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Earth’s core is slowing down and day length could change, study suggests

Scientists from the University of Southern California (USC) have proven, in a new study, that the Earth’s inner core is slowing down in relation to the planet’s surface. The consequences of this are still unknown, but researchers speculate that the length of days could change. The research was published on Wednesday (12) in the scientific journal Nature.

The rotation of Earth’s inner core has been a topic of debate in the scientific community in recent decades, with some research suggesting that it is faster than the planet’s surface. However, the USC study provides new evidence that in reality the inner core has been slowing its rotational speed since 2010, moving more slowly than Earth’s surface.

For John Vidale, dean professor of Earth Sciences at the USC Dornsife College of Letters, Arts and Sciences, this slowness in nuclear movement can change the length of a day in fractions of a second, but this may be imperceptible.

“It’s very difficult to notice, on the order of a thousandth of a second, almost lost in the noise of the choppy oceans and atmosphere,” he says.

What is the Earth’s inner core and how does it move?

The Earth’s inner core is a solid sphere composed of iron-nickel and is surrounded by a liquid outer core, also made of iron-nickel. It is approximately the size of the Moon and is located more than 4,800 kilometers from our feet and represents a challenge for scientists, as it cannot be visited or viewed. Therefore, scientists use the seismic wave from earthquakes to create representations of the movement of the inner core.

In recent decades, researchers have studied a variety of earthquakes, including repeat earthquakes — seismic events that occur in the same location. This analysis is important to produce identical seismograms (records of ground movements).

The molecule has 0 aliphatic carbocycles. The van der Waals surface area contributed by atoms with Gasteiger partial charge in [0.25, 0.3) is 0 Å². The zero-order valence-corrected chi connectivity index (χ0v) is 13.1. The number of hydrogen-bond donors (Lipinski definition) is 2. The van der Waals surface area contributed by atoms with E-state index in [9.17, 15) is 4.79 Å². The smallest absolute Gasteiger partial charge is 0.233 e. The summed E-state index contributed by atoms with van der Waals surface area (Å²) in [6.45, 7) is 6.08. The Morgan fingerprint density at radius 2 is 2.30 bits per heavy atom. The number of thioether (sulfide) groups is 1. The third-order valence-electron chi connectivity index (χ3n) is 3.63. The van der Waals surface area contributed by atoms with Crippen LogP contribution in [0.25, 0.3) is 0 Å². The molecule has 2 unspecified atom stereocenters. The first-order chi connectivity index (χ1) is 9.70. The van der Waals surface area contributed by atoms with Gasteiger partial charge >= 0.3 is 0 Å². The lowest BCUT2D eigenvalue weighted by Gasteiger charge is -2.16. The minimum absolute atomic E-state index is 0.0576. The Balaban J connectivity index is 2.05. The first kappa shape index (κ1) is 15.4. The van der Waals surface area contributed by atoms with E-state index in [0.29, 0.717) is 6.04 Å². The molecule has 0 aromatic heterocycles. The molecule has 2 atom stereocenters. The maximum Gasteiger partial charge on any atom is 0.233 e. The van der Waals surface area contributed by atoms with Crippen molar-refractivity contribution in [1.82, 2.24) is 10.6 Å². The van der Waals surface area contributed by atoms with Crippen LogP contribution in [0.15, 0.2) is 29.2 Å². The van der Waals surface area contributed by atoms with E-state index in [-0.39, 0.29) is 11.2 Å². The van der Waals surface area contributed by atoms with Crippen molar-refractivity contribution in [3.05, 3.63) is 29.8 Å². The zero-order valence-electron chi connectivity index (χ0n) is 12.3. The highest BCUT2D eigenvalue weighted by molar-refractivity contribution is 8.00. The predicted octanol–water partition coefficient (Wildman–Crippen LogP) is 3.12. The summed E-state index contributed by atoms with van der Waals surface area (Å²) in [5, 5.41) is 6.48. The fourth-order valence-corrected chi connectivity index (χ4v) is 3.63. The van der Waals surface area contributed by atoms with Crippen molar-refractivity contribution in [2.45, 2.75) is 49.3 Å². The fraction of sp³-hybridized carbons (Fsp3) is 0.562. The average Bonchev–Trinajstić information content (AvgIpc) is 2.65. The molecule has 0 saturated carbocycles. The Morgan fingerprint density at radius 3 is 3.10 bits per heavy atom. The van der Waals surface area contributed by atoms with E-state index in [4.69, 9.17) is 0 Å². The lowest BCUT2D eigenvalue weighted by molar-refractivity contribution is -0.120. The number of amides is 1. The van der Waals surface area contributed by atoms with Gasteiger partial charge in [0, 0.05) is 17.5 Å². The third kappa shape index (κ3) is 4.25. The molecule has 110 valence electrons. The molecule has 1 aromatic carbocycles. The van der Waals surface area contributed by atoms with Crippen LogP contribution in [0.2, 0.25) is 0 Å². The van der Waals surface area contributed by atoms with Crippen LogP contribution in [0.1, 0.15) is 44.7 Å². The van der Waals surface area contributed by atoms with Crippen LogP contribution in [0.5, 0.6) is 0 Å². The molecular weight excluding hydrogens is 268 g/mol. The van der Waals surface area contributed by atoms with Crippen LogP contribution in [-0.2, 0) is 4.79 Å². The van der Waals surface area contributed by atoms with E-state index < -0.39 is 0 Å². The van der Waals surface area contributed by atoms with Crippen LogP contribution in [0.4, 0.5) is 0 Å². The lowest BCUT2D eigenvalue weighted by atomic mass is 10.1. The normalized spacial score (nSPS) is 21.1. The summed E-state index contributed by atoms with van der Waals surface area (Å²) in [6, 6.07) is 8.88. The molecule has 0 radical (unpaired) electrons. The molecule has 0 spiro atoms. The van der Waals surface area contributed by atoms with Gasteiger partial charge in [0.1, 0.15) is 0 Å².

For this study, scientists compiled and analyzed seismic data recorded around the South Sandwich Islands from 121 repeating earthquakes that occurred between 1991 and 2023. They also used data from Soviet nuclear tests that occurred between 1971 and 1974, as well as French nuclear tests. and Americans, and tests analyzed by other studies.

According to Vidale, the slowdown in the speed of the inner core was caused by the agitation of the outer core surrounding the inner core. This generates the Earth’s magnetic field, as well as the gravitational “pulls” of the dense regions of the overlying rocky mantle.

“When I first saw the seismograms that suggested this change [desaceleração], I was perplexed”, says Vidale. “But when we found two dozen more observations signaling the same pattern, the result was inevitable. The inner core slowed down for the first time in many decades. Other scientists have recently argued for similar and different models, but our latest study provides the most convincing resolution.”

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Source: CNN Brasil

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